President Donald Trump's firing of Secretary of State Rex Tillerson via tweet is, as a metaphor for the overall Trump administration, almost too on the nose.
Tillerson was supposed to be one of the "adults in the room" — a sober, seasoned steward who would protect the country from Trump's worst instincts. Tillerson, Secretary of Defense Jim Mattis, National Security Adviser H.R. McMaster, Chief of Staff John Kelly, White House Economic Council Director Gary Cohn — these were the bulwarks between America and Trump's tweets becoming law.
But now Tillerson is gone. So is Cohn, who resigned exactly a week before Tillerson was fired. The latest reports from inside the White House suggest that Kelly and McMaster are next on the chopping block. Mattis is the only so-called adult whose spot in the administration seems secure.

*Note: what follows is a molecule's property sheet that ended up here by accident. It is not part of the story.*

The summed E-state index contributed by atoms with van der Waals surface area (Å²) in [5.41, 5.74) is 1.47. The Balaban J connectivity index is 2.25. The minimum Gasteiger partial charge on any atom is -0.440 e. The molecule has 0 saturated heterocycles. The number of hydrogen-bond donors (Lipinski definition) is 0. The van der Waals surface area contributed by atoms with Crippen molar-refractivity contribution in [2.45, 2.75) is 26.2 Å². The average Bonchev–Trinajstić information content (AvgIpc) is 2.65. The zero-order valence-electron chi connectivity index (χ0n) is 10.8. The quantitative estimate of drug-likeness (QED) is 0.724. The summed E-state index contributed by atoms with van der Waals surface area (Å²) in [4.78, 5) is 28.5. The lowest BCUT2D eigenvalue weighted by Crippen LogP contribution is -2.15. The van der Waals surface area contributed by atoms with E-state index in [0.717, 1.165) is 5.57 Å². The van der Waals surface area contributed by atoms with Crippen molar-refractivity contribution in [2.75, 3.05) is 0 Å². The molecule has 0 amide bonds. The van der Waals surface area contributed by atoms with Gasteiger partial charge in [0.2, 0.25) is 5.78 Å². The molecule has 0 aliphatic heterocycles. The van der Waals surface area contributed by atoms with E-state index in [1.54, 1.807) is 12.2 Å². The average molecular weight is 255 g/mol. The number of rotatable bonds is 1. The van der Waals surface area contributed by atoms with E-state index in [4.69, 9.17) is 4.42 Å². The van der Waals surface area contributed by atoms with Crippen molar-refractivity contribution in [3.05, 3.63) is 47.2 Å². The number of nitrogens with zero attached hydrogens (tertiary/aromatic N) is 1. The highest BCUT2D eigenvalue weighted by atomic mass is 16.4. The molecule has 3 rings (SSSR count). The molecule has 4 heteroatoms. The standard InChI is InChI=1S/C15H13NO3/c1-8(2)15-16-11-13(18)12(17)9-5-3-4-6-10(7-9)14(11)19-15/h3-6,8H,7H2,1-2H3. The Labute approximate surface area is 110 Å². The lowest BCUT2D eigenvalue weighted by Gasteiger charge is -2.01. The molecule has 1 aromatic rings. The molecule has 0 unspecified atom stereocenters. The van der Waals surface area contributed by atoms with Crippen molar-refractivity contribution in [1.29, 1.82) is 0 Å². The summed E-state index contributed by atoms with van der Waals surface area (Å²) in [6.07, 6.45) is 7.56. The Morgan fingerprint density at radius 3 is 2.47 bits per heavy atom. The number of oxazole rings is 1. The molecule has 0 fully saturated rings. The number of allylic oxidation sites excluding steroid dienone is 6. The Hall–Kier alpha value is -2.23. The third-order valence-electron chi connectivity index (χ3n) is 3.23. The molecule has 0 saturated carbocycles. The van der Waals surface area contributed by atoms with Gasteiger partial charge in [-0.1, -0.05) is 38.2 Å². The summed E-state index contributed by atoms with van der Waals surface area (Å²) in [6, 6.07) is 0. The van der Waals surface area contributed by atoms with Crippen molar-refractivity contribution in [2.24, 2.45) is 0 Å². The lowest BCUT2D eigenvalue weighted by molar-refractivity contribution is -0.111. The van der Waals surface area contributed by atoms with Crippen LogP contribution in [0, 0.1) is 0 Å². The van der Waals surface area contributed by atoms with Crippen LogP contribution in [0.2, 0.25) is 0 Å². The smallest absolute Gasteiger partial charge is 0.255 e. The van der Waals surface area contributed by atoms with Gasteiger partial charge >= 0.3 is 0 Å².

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What's worse, they seem to have failed in their mission to corral the president.
Trump decided to move the US Embassy in Israel to Jerusalem — a move that experts say has already made it harder for the US to broker an Israeli-Palestinian peace deal. He withdrew from the Paris climate agreement, decertified Iranian compliance with the nuclear deal, said there were "good people" among the white supremacists marching in Charlottesville, Virginia, and imposed dangerous tariffs on steel and aluminum imports because he was angry about bad press coverage.
All of this points to one obvious conclusion: The idea of the "adults in the room" was a comforting myth. The truth is that no number of advisers, no matter how skilled, can control a president as erratic as Trump.